Thus, when taken in context, this recommended enhancement seems like a stretch—something that would be more appropriately applied in an organized-crime case or gang-related case.

If this single enhancement were removed, Stone’s guideline range would drop significantly, to 37 to 46 months in prison.

Federal judges typically give great weight and serious consideration to the recommendations of the prosecutors on a given case. Here, the Justice Department filed an amended sentencing memorandum telling the judge that “the range of [approximately seven to nine years] presented as the applicable guidelines range would not be appropriate or serve the interests of justice in this case.”

The Justice Department noted that a sentence of approximately seven to nine years “more typically has been imposed for defendants who have higher criminal history categories or who obstructed justice as part of a violent criminal organization.”

In protest of this revised sentencing memo, the four prosecutors who made the original recommendation resigned from the case. One resigned from the Justice Department.

Schumer and others claim that the recommended lower sentence is the result of undue political influence in the criminal justice process.

House Speaker Nancy Pelosi of California, Sen. Cory Booker of New Jersey, House Judiciary Chairman Jerrold Nadler of New York, Sen. Richard Blumenthal of Connecticut, and Sen. Elizabeth Warren of Massachusetts are among other prominent Democrats criticizing Barr.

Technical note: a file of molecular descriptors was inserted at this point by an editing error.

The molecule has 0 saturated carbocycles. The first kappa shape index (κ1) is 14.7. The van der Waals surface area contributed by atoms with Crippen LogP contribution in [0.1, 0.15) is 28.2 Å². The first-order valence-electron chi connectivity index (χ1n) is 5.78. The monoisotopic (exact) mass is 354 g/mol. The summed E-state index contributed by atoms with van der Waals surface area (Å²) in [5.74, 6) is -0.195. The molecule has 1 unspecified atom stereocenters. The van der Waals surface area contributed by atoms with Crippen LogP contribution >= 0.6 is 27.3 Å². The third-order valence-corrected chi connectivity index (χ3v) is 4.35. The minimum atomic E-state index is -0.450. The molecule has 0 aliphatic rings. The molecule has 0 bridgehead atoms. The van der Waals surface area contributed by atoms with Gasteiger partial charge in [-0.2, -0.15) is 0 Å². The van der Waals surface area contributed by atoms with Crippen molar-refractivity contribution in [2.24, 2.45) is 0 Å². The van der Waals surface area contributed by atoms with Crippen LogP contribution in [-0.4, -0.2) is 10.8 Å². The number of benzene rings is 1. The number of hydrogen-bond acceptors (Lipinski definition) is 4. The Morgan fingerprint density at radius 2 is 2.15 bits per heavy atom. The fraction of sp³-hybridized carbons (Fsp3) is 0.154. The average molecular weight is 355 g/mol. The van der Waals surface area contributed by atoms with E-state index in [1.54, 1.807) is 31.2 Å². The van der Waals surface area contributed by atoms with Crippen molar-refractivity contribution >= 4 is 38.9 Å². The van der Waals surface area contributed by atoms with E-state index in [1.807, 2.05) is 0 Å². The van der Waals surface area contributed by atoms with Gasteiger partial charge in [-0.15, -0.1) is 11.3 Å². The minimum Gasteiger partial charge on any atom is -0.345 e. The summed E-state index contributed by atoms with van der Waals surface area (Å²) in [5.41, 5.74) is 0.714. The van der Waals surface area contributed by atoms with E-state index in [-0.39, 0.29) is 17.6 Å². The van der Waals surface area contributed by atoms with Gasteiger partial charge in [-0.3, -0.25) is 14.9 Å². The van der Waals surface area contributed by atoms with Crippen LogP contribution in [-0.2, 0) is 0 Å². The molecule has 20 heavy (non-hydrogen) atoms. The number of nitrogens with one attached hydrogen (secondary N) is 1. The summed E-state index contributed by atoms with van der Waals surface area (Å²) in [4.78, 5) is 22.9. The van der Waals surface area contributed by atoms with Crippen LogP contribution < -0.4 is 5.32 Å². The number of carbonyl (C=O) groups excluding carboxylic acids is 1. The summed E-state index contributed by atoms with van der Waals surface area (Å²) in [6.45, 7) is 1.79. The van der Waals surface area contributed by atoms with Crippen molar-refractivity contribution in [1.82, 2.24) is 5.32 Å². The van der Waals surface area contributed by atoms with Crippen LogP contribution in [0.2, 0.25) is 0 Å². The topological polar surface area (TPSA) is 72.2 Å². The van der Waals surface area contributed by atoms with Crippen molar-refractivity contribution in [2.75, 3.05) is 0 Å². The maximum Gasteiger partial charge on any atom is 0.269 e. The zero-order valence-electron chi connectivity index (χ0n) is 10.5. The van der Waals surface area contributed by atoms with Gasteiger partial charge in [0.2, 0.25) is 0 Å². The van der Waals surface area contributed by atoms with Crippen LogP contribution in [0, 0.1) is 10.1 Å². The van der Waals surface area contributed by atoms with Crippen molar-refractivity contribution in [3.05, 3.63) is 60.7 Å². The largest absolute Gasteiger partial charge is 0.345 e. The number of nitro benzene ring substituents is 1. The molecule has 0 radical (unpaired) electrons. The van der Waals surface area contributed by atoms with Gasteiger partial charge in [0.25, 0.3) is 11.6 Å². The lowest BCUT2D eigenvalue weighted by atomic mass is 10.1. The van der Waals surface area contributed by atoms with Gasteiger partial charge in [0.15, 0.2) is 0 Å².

Warren has called for Barr’s impeachment, as have others on the left and in the media.

Really? What choice did those at the Justice Department have–up to and including Barr—but to step in and correct an unreasonable and unduly harsh sentencing recommendation?

This is particularly the case in light of reports that the recommendation these prosecutors made was, in fact, far harsher than what they told senior leadership they were going to make to the court. This raises questions about whether the prosecutors misled Barr and other department leaders in the first place.

It is the duty of the attorney general to lead the Justice Department by setting priorities and ensuring the fair administration of justice, devoid of political influence or pressure.

Subordinates in the department, including all assistant U.S. attorneys and each of the 94 Senate-confirmed U.S. attorneys, work for the attorney general, not the other way around. If they don’t like the attorney general’s priorities, they can resign.

This matter is complicated, of course, by President Donald Trump’s tweets about the sentencing recommendation for Stone.

Yes, the president has a right to tweet. But it can complicate the case when this or any other president makes public statements about an ongoing federal criminal matter. It’s what President Barack Obama did in 2009 about the appropriateness of the death penalty for Khalid Sheikh Mohammed, accused of being a planner of the 9/11 attacks.

Here, it appears that Barr’s decision to amend the government’s sentencing memo took place before Trump’s tweet blasting the original sentencing memorandum as “horrible and very unfair.”

This undercuts Schumer’s claims of political interference. Barr says the president’s tweets had nothing to do with his decision.

Barr’s actions were necessitated by the initial unfair (and seemingly unjustified) recommendation of up to nine years in prison for a nonviolent, first-time offender.

His actions as attorney general were an important step toward ensuring accountability in the Justice Department and fulfilled his promise to restore the impartial administration of justice for all of our nation’s citizens.


Republished from The Daily Signal.